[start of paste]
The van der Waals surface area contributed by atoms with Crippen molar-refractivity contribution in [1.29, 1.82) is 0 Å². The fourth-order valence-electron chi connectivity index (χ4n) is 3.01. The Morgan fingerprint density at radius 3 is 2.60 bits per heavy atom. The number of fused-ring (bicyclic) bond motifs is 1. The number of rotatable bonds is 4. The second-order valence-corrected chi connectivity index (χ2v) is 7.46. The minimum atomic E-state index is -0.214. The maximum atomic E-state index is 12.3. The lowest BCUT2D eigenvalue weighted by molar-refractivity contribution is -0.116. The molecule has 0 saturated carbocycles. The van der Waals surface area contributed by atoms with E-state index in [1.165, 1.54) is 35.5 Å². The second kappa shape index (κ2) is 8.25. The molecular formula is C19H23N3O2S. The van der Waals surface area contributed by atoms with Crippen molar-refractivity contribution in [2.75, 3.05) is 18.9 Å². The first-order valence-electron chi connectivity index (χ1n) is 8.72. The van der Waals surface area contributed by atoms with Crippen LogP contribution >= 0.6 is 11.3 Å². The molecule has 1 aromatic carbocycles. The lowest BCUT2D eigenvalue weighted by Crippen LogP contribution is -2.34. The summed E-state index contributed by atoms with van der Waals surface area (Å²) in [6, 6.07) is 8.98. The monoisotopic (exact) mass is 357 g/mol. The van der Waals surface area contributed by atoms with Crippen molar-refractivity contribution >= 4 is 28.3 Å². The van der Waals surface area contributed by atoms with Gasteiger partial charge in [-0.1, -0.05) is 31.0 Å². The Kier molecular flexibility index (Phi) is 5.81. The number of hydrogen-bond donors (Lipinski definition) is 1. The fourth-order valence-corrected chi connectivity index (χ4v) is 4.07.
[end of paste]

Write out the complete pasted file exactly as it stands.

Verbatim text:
The van der Waals surface area contributed by atoms with Crippen molar-refractivity contribution in [1.29, 1.82) is 0 Å². The fourth-order valence-electron chi connectivity index (χ4n) is 3.01. The Morgan fingerprint density at radius 3 is 2.60 bits per heavy atom. The number of fused-ring (bicyclic) bond motifs is 1. The number of rotatable bonds is 4. The second-order valence-corrected chi connectivity index (χ2v) is 7.46. The minimum atomic E-state index is -0.214. The maximum atomic E-state index is 12.3. The lowest BCUT2D eigenvalue weighted by molar-refractivity contribution is -0.116. The molecule has 0 saturated carbocycles. The van der Waals surface area contributed by atoms with E-state index in [1.165, 1.54) is 35.5 Å². The second kappa shape index (κ2) is 8.25. The molecular formula is C19H23N3O2S. The van der Waals surface area contributed by atoms with Crippen molar-refractivity contribution in [2.75, 3.05) is 18.9 Å². The first-order valence-electron chi connectivity index (χ1n) is 8.72. The van der Waals surface area contributed by atoms with Crippen LogP contribution >= 0.6 is 11.3 Å². The molecule has 1 aromatic carbocycles. The lowest BCUT2D eigenvalue weighted by Crippen LogP contribution is -2.34. The summed E-state index contributed by atoms with van der Waals surface area (Å²) in [6, 6.07) is 8.98. The monoisotopic (exact) mass is 357 g/mol. The van der Waals surface area contributed by atoms with Crippen molar-refractivity contribution >= 4 is 28.3 Å². The van der Waals surface area contributed by atoms with Gasteiger partial charge in [-0.1, -0.05) is 31.0 Å². The Kier molecular flexibility index (Phi) is 5.81. The number of hydrogen-bond donors (Lipinski definition) is 1. The fourth-order valence-corrected chi connectivity index (χ4v) is 4.07.